As far as I can tell, I am the first person to ever spork this book.
I’m not sure if that’s a good thing or a bad thing.
We start with part one of the book, titled “No Parents, No School, No Rules.” I’m honestly kind of confused as to why these books even need parts.
(And no, you don’t get an introduction from me because I’m no good at them.)
Sweeping, swooping, soaring, air current thrill rides–there’s nothing better. For miles around, we were the only things in the infinite, wide-open, clear blue sky. You want an adrenaline rush? Try tucking your wings in, dive-bombing for about a mile straight down, then woosh! Wings out, grab an air current like a piut bull, and hang on for the ride of your life. God, nothing is better, more fun, more exciting. (pg 3)
Gee, Max, thank you for telling us about this exciting activity in such a boring way.
Okay, we were mutant freaks, we were on the lam, but man, flying–well, there’s a reason people always dream about it.
He [Gazzy] cackled, several wingspans away from me. There’s nothing like an eight-year-old’s sense of humor. (pg 3)
Max, you can’t have it both ways. Either you’re normal kids with normal senses of humor, or you’re mutant freaks. Pick one.
Also, apparently Max still has a “healing bullet wound,” I’m assuming from way back when she got shot at the beginning of book one. Funnily enough, she includes it in a list of bad things, even though this is the first time it’s been mentioned since Max ditched Ella and Ella’s mom so it’s obviously not that important.
And I’m not even off page two.
Aha, another pointless chapter break! This one actually interrupts exposition, making it extra clunky. There’s really nothing of note in this chapter, so…
This chapter is in third person.
Following an Eraser.
Keep in mind that the first book was introduced as a true story being narrated by Max.
Oh, and the Eraser’s Ari (back from the dead, apparently) because of course it is.
Since we’d never been to school, most of what we’d learned was from television or the Internet. (pg 10)
And yet you still know so much!
Then there are flying Erasers and aaah.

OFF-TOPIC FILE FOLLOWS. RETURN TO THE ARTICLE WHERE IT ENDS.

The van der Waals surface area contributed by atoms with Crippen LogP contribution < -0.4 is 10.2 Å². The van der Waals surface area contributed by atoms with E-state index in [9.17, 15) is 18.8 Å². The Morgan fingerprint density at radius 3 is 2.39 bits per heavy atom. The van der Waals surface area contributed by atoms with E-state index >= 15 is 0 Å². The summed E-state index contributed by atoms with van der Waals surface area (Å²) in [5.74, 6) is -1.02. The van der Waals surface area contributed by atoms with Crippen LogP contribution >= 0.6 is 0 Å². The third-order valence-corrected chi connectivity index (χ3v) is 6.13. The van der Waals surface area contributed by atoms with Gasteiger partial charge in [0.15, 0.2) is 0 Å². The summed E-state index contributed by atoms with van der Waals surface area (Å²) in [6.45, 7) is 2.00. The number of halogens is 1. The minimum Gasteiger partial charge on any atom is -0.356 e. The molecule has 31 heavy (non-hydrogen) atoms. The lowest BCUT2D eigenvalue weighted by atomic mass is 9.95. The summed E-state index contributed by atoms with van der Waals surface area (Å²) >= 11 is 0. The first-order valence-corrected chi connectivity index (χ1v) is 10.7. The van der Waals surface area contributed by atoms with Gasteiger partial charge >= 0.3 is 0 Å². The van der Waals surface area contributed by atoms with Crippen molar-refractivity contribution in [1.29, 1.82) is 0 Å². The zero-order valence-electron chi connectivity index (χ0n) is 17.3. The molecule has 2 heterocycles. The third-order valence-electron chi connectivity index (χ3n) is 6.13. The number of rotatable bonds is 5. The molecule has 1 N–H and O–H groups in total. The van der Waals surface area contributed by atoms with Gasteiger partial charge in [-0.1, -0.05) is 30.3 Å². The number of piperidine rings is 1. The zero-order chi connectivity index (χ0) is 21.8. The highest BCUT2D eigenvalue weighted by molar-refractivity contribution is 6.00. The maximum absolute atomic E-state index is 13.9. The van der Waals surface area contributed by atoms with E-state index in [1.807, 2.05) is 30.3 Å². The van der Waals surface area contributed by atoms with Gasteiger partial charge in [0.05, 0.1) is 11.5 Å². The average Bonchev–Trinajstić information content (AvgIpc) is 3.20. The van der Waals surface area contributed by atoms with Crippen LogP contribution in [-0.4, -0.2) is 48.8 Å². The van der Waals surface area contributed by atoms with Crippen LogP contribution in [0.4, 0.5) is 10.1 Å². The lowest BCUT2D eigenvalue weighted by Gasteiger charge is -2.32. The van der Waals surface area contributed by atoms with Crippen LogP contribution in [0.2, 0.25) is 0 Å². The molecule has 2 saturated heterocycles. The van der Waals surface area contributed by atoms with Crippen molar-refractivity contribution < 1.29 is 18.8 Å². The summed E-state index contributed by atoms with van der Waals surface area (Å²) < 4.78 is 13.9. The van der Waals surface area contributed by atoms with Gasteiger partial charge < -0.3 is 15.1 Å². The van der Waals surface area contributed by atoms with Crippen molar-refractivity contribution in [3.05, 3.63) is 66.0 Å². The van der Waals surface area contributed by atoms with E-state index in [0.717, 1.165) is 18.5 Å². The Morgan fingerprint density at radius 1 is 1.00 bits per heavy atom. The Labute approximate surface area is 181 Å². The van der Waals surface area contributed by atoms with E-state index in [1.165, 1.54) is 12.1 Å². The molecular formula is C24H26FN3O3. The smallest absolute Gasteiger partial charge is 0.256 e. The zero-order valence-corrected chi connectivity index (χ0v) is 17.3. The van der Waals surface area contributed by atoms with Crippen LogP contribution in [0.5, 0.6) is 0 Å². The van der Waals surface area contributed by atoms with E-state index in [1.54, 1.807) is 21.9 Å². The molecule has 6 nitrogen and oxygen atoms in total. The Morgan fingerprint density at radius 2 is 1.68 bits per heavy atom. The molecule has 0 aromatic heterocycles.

Five chapters in twelve pages. This must be a new record.
Blah blah blah fight scene.
I’d just like to stop for a moment and point out how silly Erasers are.
I mean, just think. What is the point of having wolfmen in the age of guns and tranquilizer darts? It makes no sense–all it does it make them more conspicuous. And when you add wings, well, why? Especially since it just seems to be for the purpose of capturing the flock. Just shoot them without unnecessary confrontation!
For that matter, the Erasers are a very cumbersome method of security. Why would an evil company doing genetic experiments make all of its security guards be able to grow claws and become furrier? Wouldn’t that be awfully expensive and, well, silly?
Oh, wait, sorry, that’s logic. Maximum Ride knows no logic.
Panting, I ducked as an Eraser swung a black-booted foot at my side, catching me in the ribs but not too hard. (pg 14)
Good thing your bones aren’t hollow and weak oh wait.
Fight scene, whatever, Angel’s using her mind control to make Erasers drop into the ocean (real nice, Angel! You’re totally a sweet and innocent little girl who I care about!), and Iggy has bombs. Which can best be summed up using a passage from the book:
And how did Iggy manage to stash his seemingly endless supply of explosives on his person without my even having a clue? (pg 15)
Not to mention that they weren’t there in the last book, and this is supposedly just twenty-four hours later. So… yay for random explosives?
“You… are… a… fridge… with wings,” Fang ground out, punching an Eraser hard with every word. “We’re… freaking… ballet… dancers.” (pg 16)
Oh, and Ari’s there. Presumably with wings, never mind how horribly impossible that is. But then he’s gone because the Erasers got beat because they tried to manually beat up a bunch of bird kids instead of, you know, shooting them.
Blah blah blah Max is asking Angel about the minds of the Erasers.
“You mean besides dead Ari showing up?” Gazzy said, sounding bummed. (pg 18)
Something I’ve learned about adverbs in dialogue tags: they rarely do any good. When I try to sound out what this is saying, Gazzy just sounds mopey and depressed, and overall the flow is ruined because I’m trying to pick out how this is being said.
So, a tip: let the dialogue stand on its own. More often than not that’s enough.
Anyway, Angel’s mind-reading continues to be nonsensical, and apparently has no set rules (hence her not knowing when Erasers are coming), and then Fang is hurt and he’s falling out of the sky oh no!
Fang is really hurt and bleeding badly and he apparently didn’t see fit to let people know he was hurt because reasons and Nudge has an extra shirt from somewhere that they use to bandage the wound. And then there’s a man and he calls 911 and we know this because Max is omniscient.
Max is telling the three younger members of the flock to go but they refuse, and then paramedics are there, and then:
“Goveryou,” I said tightly, using a secret language that went back to when were were kept in a lab. It was used in cases of extreme emergency when we didn’t want anyone to understand us. (pg 24)
What kind of cases of emergency are these? And how did they work out this secret language without being heard? And why do you need a secret language when you’re growing up in a lab? And how come this language was never mentioned before?
Oh, wait, there’s that logic again.
So now everyone’s going to the hospital!